A few months ago, I made the difficult decision to shut down General Task. It sucked that it had to end this way, but I’m incredibly grateful for the experience: I learned so much and have many fond memories. At some point soon, I’ll collect and share the lessons learned for posterity. But today, I want to talk about what I’m working on next.

I am excited to share that I’ll be rejoining the Robinhood engineering team!

Why go back to Robinhood, instead of another startup? Robinhood is special to me for a number of reasons. Let me explain why.

Finding my way to Robinhood

Nearly ten years ago, when I was in high school, I got into investing in the stock market. I thought it was so cool that I could be a part-owner in famous brands like McDonalds and Apple. I was lucky to have supportive parents who opened a Schwab custodial account for me, and I started trading with a few hundred dollars. While it was fun to get involved in the market I quickly saw how much of my money was being eaten up by trading commissions. I invested $50 into Facebook, and paid $9 for the privilege. When I sold it later, for $100, I paid another $9. Nearly 40% of my profit was eaten up by fees! It almost didn’t seem worth investing at all unless I had way more money.

But then, one day in 2013, I discovered Robinhood, which proudly declared on its landing page that it would soon offer zero commission trading. That blew my mind. I immediately joined the waitlist, and applied for an account at 12:05am, literally minutes after I turned 18. I fell in love with the product as soon as I downloaded the app. I had never seen such a beautifully designed, easy to use finance app—suddenly, stock trading didn’t feel as much like something that only rich old people did—now people like me could easily invest on our phones! And I didn’t need a ton of money, now that I didn’t have to pay steep fees on every trade. I quickly became an avid user.

That summer, after I graduated from high school, I began to think about internships for the following year, and without hesitation, I thought of the product I loved and used most: Robinhood. I checked Robinhood’s careers page and didn’t see any internship postings, but I was too excited about the prospect of working there to let that stop me. So I applied for a full-time position, even though I hadn’t even started my college classes yet, and added a note saying I just wanted an internship. I knew the odds were low, but I had to at least give it a try.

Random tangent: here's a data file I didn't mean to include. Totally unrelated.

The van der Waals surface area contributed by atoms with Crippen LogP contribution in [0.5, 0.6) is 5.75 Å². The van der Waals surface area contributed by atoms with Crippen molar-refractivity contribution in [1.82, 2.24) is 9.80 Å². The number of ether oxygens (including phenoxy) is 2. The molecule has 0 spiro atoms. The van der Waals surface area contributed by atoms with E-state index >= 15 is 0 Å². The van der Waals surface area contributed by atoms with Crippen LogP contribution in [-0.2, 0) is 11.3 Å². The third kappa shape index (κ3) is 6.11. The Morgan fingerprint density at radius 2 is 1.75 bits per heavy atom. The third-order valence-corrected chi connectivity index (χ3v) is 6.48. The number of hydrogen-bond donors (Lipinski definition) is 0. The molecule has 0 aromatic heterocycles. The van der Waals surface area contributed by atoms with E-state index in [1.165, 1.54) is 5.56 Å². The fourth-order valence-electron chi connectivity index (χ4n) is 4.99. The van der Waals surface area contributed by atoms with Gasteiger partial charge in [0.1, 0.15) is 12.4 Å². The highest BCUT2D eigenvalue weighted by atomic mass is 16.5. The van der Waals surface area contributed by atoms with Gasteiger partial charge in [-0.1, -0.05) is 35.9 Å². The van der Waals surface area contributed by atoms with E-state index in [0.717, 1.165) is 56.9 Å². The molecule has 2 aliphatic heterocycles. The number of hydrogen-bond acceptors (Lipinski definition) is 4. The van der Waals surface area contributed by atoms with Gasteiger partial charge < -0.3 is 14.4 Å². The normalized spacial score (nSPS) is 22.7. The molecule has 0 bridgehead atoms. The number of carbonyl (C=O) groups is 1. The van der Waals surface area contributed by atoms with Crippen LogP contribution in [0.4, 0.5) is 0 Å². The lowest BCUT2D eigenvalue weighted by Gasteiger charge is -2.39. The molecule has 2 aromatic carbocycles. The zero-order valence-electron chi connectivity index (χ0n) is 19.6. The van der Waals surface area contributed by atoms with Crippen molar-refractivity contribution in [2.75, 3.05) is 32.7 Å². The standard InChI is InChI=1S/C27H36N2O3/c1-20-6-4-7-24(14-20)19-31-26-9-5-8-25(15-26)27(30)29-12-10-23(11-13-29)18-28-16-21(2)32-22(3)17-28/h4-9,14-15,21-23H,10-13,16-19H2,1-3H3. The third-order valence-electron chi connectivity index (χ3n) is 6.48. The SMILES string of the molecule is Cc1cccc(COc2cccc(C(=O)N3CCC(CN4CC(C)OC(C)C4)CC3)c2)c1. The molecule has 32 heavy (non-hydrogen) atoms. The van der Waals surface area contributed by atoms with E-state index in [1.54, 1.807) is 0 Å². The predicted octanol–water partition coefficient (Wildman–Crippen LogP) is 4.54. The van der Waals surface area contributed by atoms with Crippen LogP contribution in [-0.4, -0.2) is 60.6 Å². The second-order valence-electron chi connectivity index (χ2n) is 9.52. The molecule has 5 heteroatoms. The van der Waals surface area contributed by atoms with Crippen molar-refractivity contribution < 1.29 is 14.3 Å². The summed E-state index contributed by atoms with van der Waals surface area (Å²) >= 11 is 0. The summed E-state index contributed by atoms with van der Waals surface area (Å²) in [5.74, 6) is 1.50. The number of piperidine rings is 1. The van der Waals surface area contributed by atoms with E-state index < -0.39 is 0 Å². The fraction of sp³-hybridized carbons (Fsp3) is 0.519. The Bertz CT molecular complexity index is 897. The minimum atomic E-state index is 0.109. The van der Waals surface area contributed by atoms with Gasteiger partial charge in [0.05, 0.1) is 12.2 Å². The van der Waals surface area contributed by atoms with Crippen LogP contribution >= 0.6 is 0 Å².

Surprisingly, they actually were willing to give me a chance! I went through their backend engineer interview loop and got a call a few days later that I had been offered an internship for the summer of 2017! I was ecstatic, and immediately accepted the offer on the phone before I even heard what my compensation was going to be. I couldn’t believe it—I was going to get to work on a product I absolutely loved, and one that I felt was genuinely making a positive difference in the world.

For the rest of the school year, I counted down the days to the first day of my internship, especially on the nights when I was up late doing boring computer science or math homework I couldn’t make myself care about. Spring quarter in Freshman year was tough for me—I was drifting away from several of my friends, and started to feel quite lonely and burned out. I had always thought that college would be an amazing opportunity to meet more people like me: builders who were excited to work together and make cool things that could change the world one day. Instead, I met a lot of hypercompetitive students who didn’t care at all about changing the world, and had no interest in building things for fun. I felt isolated in my passion, and I longed to bring back the days in high school where I’d tinker on coding projects with my friends between classes and after school. I started to worry if I could ever find a community like that again.

I’m so lucky that I did, and it didn’t take long.

When I got to Robinhood that summer, it was a much-needed breath of fresh air. I loved the work, and quickly dove in. It felt so good to be building again, and contributing to something meaningful. As one of only a handful of backend engineers at Robinhood at the time, I was given a crazy amount of responsibility very quickly, and got to have a big role in shipping several features during my internship. It felt amazing, especially since I was excited to use those features myself as a user too. I was learning so much and doing the kind of work I loved.